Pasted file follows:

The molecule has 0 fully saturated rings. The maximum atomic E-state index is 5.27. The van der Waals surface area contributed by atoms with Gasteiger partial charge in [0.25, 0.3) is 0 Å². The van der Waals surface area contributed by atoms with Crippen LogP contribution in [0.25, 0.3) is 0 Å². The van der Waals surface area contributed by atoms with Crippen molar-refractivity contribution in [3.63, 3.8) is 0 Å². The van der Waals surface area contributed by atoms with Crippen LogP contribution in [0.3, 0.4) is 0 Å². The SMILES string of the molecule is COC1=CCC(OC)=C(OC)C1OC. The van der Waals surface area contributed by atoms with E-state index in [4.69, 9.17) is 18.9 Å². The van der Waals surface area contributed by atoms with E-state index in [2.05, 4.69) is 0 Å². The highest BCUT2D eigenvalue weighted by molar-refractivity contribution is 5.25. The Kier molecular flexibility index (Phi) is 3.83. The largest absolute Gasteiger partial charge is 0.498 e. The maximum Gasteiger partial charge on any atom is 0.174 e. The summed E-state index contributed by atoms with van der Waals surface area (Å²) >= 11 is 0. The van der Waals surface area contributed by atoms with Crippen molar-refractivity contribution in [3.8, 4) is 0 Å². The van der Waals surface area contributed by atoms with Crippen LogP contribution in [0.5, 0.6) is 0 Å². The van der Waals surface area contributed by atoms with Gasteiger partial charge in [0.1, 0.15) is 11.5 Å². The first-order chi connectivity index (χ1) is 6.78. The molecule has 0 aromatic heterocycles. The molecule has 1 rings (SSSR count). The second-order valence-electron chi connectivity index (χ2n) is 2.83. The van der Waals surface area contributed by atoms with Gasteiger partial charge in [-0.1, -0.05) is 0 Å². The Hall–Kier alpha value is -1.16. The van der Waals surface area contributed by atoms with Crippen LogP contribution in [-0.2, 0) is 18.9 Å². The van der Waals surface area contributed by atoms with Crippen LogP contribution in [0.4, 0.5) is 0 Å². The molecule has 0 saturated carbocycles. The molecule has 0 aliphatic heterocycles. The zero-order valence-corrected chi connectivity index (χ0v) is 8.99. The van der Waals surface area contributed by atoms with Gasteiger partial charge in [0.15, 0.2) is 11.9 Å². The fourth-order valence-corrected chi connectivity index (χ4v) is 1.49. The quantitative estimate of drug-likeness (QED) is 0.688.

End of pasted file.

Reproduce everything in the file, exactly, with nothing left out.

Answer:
The molecule has 0 fully saturated rings. The maximum atomic E-state index is 5.27. The van der Waals surface area contributed by atoms with Gasteiger partial charge in [0.25, 0.3) is 0 Å². The van der Waals surface area contributed by atoms with Crippen LogP contribution in [0.25, 0.3) is 0 Å². The van der Waals surface area contributed by atoms with Crippen molar-refractivity contribution in [3.63, 3.8) is 0 Å². The van der Waals surface area contributed by atoms with Crippen LogP contribution in [0.3, 0.4) is 0 Å². The SMILES string of the molecule is COC1=CCC(OC)=C(OC)C1OC. The van der Waals surface area contributed by atoms with E-state index in [4.69, 9.17) is 18.9 Å². The van der Waals surface area contributed by atoms with E-state index in [2.05, 4.69) is 0 Å². The highest BCUT2D eigenvalue weighted by molar-refractivity contribution is 5.25. The Kier molecular flexibility index (Phi) is 3.83. The largest absolute Gasteiger partial charge is 0.498 e. The maximum Gasteiger partial charge on any atom is 0.174 e. The summed E-state index contributed by atoms with van der Waals surface area (Å²) >= 11 is 0. The van der Waals surface area contributed by atoms with Crippen molar-refractivity contribution in [3.8, 4) is 0 Å². The van der Waals surface area contributed by atoms with Crippen LogP contribution in [0.5, 0.6) is 0 Å². The van der Waals surface area contributed by atoms with Gasteiger partial charge in [0.1, 0.15) is 11.5 Å². The first-order chi connectivity index (χ1) is 6.78. The molecule has 0 aromatic heterocycles. The molecule has 1 rings (SSSR count). The second-order valence-electron chi connectivity index (χ2n) is 2.83. The van der Waals surface area contributed by atoms with Gasteiger partial charge in [-0.1, -0.05) is 0 Å². The Hall–Kier alpha value is -1.16. The van der Waals surface area contributed by atoms with Crippen LogP contribution in [-0.2, 0) is 18.9 Å². The van der Waals surface area contributed by atoms with Crippen LogP contribution in [0.4, 0.5) is 0 Å². The molecule has 0 saturated carbocycles. The molecule has 0 aliphatic heterocycles. The zero-order valence-corrected chi connectivity index (χ0v) is 8.99. The van der Waals surface area contributed by atoms with Gasteiger partial charge in [0.15, 0.2) is 11.9 Å². The fourth-order valence-corrected chi connectivity index (χ4v) is 1.49. The quantitative estimate of drug-likeness (QED) is 0.688.